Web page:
(a) What information does the bar graph give?

(b) Name the subject in which Aziz scored maximum marks.

(c) Name the subject in which he has scored minimum marks.

(d) State the name of the subjects and marks obtained in each of them.

9.7.2 Drawing a bar graph

Recall the example where Ronald (section 9.3) had prepared a table representing choice of fruits made by his classmates. Let us draw a bar graph for this data.

First of all draw a horizontal line and a vertical line. On the horizontal line we will draw bars representing each fruit and on vertical line we will write numerals representing number of students.

Let us choose a scale. It means we first decide how many students will be represented by unit length of a bar.

Here, we take 1 unit length to represent 1 student only.

We get a bar graph as shown in adjoining figure.

Example 10 : Following table shows the monthly expenditure of Imran’s family on various items.

To represent this data in the form of a bar diagram, here are the steps.

(a) Draw two perpendicular lines, one vertical and one horizontal.

(b) Along the horizontal line, mark the ‘items’ and along the vertical line, mark the corresponding expenditure.

(c) Take bars of same width keeping uniform gap between them.

(d) Choose suitable scale along the vertical line. Let 1 unit length = ` 200 and then mark the corresponding values.

Calculate the heights of the bars for various items as shown below.

Same data can be represented by interchanging positions of items and expenditure as shown below :

1. Along with your friends, think of five more situations where we can have data.

For this data, construct the tables and represent them using bar graphs.

Exercise 9.4

1. A survey of 120 school students was done to find which activity they prefer to do in their free time.

Draw a bar graph to illustrate the above data taking scale of 1 unit
length = 5 students.

Which activity is preferred by most of the students other than playing?

2. The number of Mathematics books sold by a shopkeeper on six consecutive days is shown below :

Draw a bar graph to represent the above information choosing the scale of your choice.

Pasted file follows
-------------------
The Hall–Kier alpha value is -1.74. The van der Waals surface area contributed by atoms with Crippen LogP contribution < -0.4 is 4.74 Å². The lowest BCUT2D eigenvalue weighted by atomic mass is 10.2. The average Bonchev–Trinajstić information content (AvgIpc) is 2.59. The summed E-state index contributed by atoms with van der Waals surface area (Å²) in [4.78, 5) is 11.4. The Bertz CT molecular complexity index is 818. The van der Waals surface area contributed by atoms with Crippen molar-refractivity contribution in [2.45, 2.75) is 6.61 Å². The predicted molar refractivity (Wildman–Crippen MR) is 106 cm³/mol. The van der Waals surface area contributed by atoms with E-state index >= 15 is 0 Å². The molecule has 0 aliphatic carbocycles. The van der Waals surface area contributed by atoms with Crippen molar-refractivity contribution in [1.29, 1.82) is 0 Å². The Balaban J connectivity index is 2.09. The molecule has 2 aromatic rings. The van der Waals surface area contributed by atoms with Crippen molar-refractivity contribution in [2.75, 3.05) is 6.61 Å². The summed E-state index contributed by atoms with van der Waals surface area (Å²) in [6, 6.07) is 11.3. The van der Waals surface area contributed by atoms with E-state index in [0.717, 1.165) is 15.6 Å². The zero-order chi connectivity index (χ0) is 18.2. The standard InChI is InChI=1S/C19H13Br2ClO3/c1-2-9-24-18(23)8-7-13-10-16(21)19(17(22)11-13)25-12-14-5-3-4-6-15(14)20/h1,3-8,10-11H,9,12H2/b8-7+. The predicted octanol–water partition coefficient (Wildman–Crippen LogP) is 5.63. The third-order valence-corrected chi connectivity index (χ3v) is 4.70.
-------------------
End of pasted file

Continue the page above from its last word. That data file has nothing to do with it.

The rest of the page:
3. Following table shows the number of bicycles manufactured in a factory during the years 1998 to 2002. Illustrate this data using a bar graph. Choose a scale of your choice.

(a) In which year were the maximum number of bicycles manufactured?

(b) In which year were the minimum number of bicycles manufactured?

4. Number of persons in various age groups in a town is given in the following table.

Draw a bar graph to represent the above information and answer the following questions. (take 1 unit length = 20 thousands)

(a) Which two age groups have same population?

(b) All persons in the age group of 60 and above are called senior citizens. How many senior citizens are there in the town?

What have we discussed?

1. We have seen that data is a collection of numbers gathered to give some information.

2. To get a particular information from the given data quickly, the data can be arranged in a tabular form using tally marks.

3. We learnt how a pictograph represents data in the form of pictures, objects or parts of objects. We have also seen how to interpret a pictograph and answer the related questions. We have drawn pictographs using symbols to represent a certain number of items or things. For example, = 100 books.

4. We have discussed how to represent data by using a bar diagram or a bar graph. In a bar graph, bars of uniform width are drawn horizontally or vertically with equal spacing between them. The length of each bar gives the required information.

5. To do this we also discussed the process of choosing a scale for the graph.
For example, 1 unit = 100 students. We have also practised reading a given bar graph. We have seen how interpretations from the same can be made.